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It is not enough to dismiss Sept 21 as an expression of hate. The event underlined a dangerous level of government incompetence. Many analysts in Pakistan are mistaking the violence we saw on Sept 21 as hate. It would be more accurate to see it as an indictment of an incompetent government and a failed political culture.
The worse violence occurred in areas heavily dominated by political parties. At the same time, many protests organised by religious and other parties were peaceful. Seeing the violence in purely a religious context would be wrong, an oversight that many analysts are making. The elected government of President Asif Zardari bears direct responsibility for the violence we saw on the government-sponsored ‘Ishq-e-Rasool Day’.
In a country facing security challenges and where political violence goes unchecked, who in his right mind would play with fire by designating a special day for protest? No other Arab or Muslim country did it. The Zardari government should be sued for millions of dollars lost by Pakistani citizens because of government incompetence.
More worrisome is political opportunism. There is a strong suspicion that the Zardari government exploited religion to offset the impact of its lost cases at the Supreme Court. For example, the blanket ban on YouTube – and not just the objectionable links – was an overblown step that came a day before an expected dismissal of Prime Minster Pervaiz Ashraf by the Supreme Court.
The national holiday asking people to come out on the streets was apparently part of a government strategy to create sympathy on the eve of a Supreme Court decision to disqualify key presidential aides, including interior minister Rehman Malik. It is telling that both the prime minister and interior minister pushed the idea of a day-off for protests against cabinet opposition.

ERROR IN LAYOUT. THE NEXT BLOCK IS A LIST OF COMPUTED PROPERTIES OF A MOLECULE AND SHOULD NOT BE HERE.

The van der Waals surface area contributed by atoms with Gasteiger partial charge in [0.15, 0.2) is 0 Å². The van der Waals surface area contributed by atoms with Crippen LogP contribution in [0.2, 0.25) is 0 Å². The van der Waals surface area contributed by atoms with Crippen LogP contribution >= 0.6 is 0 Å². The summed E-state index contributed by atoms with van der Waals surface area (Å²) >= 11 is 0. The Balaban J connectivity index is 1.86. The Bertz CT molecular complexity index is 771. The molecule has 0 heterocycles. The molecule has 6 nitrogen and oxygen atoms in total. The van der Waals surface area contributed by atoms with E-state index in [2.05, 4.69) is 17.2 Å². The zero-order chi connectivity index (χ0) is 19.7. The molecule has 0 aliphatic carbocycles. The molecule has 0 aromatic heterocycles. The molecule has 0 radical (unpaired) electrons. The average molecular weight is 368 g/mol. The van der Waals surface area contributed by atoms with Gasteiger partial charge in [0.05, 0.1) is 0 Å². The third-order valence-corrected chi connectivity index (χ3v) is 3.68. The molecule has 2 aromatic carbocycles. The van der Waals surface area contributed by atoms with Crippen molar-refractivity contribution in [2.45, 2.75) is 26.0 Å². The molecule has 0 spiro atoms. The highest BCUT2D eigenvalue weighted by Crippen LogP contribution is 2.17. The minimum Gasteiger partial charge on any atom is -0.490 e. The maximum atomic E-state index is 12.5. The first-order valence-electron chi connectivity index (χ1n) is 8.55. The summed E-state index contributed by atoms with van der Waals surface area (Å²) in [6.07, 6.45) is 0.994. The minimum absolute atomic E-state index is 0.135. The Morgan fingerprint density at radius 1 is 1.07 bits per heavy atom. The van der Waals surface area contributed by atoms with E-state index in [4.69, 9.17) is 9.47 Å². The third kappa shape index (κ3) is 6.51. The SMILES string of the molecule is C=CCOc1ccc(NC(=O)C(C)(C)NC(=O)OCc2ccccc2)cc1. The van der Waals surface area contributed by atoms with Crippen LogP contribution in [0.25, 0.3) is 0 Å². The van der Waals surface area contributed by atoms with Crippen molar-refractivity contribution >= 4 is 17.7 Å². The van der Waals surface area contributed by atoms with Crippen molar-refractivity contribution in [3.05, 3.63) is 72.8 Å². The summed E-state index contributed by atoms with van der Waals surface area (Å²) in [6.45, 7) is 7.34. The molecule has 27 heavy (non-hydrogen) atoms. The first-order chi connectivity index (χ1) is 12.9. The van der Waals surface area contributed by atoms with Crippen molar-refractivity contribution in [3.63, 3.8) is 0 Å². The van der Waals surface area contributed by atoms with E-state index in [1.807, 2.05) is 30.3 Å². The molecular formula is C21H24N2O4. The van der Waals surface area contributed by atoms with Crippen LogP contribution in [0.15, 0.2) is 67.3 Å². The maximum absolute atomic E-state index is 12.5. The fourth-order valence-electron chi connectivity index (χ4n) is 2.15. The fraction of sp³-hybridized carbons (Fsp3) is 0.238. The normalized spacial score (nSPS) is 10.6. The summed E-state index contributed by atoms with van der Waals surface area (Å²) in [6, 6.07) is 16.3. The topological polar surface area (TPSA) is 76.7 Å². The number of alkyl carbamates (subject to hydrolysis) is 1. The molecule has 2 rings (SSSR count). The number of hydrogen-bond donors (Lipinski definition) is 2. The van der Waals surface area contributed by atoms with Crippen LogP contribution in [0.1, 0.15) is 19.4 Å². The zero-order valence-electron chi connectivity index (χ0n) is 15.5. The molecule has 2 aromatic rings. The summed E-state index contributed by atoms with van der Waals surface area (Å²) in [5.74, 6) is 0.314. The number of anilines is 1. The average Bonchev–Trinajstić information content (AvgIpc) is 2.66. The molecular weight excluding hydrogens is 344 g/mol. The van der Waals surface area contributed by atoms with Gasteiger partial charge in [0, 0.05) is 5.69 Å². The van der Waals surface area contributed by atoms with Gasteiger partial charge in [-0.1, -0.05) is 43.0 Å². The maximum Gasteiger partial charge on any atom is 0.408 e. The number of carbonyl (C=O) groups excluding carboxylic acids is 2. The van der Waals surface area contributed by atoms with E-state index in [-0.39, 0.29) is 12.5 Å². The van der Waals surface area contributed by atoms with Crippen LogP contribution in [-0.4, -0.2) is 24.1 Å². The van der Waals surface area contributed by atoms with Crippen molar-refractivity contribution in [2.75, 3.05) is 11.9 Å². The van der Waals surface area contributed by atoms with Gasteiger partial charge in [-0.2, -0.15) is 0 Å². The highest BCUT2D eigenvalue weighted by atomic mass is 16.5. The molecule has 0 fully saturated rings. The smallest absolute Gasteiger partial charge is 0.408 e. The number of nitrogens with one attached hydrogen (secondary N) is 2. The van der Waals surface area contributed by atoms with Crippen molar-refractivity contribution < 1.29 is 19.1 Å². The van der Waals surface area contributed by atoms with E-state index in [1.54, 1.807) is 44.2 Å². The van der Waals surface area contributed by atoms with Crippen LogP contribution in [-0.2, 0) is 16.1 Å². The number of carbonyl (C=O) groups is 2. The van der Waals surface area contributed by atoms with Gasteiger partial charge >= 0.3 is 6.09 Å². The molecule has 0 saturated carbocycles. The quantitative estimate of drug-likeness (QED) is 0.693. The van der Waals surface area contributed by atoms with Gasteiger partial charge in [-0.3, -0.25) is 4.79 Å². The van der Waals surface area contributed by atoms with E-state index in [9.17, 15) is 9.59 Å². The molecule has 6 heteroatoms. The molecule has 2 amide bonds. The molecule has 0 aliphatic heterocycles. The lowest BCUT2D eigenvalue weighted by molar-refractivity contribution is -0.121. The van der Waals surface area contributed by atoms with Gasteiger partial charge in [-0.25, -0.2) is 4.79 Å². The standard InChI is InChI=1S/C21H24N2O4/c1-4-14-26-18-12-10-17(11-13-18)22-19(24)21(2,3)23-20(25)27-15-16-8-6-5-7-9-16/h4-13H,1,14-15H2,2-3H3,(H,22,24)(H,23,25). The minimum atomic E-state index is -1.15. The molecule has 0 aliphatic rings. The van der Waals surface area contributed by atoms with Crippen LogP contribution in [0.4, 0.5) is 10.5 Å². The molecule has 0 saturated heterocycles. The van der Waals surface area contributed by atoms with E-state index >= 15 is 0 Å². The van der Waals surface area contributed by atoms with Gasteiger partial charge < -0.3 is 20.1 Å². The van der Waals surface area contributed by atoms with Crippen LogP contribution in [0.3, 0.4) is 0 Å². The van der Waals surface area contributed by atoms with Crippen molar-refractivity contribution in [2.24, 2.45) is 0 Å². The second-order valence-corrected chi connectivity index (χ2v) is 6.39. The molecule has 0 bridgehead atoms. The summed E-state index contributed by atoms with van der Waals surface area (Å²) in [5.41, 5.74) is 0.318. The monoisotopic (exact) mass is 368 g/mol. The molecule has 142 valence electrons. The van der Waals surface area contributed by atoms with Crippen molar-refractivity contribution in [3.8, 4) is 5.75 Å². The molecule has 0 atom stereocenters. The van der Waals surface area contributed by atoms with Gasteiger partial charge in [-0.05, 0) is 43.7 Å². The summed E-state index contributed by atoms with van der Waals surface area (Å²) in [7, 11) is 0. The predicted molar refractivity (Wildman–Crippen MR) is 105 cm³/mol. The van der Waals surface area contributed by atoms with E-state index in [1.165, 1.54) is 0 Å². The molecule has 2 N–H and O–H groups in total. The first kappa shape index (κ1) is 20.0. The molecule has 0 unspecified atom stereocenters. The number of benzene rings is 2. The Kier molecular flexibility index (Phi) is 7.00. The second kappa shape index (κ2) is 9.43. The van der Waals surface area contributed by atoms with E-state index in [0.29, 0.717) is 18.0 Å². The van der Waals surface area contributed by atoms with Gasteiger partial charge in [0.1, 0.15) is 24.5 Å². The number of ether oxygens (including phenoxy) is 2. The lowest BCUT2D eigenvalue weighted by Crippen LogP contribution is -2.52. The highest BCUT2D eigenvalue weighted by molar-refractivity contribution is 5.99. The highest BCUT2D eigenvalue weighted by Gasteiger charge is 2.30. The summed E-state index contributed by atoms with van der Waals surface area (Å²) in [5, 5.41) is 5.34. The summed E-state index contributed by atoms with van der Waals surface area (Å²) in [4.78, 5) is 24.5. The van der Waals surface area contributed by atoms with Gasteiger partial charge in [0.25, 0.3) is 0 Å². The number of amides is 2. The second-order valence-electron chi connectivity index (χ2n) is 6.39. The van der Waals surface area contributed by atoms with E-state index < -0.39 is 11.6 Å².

It is becoming increasingly clear that the Sept 21 debacle was more than just a government idea gone bad. Shouldn’t such a government be made accountable for the mess it created? Shouldn’t the interior minister be questioned for his lack of judgment on the consequences of designating a day off for protest on an inflammatory issue in a country already suffering from political violence?
The violence on Sept 21 is not dissimilar to violence committed by political parties on different occasions. The organised raids on banks in Karachi had little to do with anti-film rallies and more to do with a culture of violence fostered by political parties over a period of time.
This culture has led to the creation of secret militant wings in most parties, and to raising a cadre of ‘party workers’ trained for agitation and street violence. Sadly, even a relatively clean party like the PTI succumbed to street violence thanks to the recent recruitment of ‘party workers’ with prior professional experience.
It is not enough to dismiss Sept 21 as an expression of hate. The event underlined a dangerous level of government incompetence. It also highlighted a culture of street violence common to all political parties, religious and nonreligious.
Instead of turning this into a question of extremism, the Zardari government should be made answerable to serious questions about governance. It is also a good opportunity to put the violent Pakistani political culture on trial.
By Ahmed Quraishi
Pakistan Cyber Force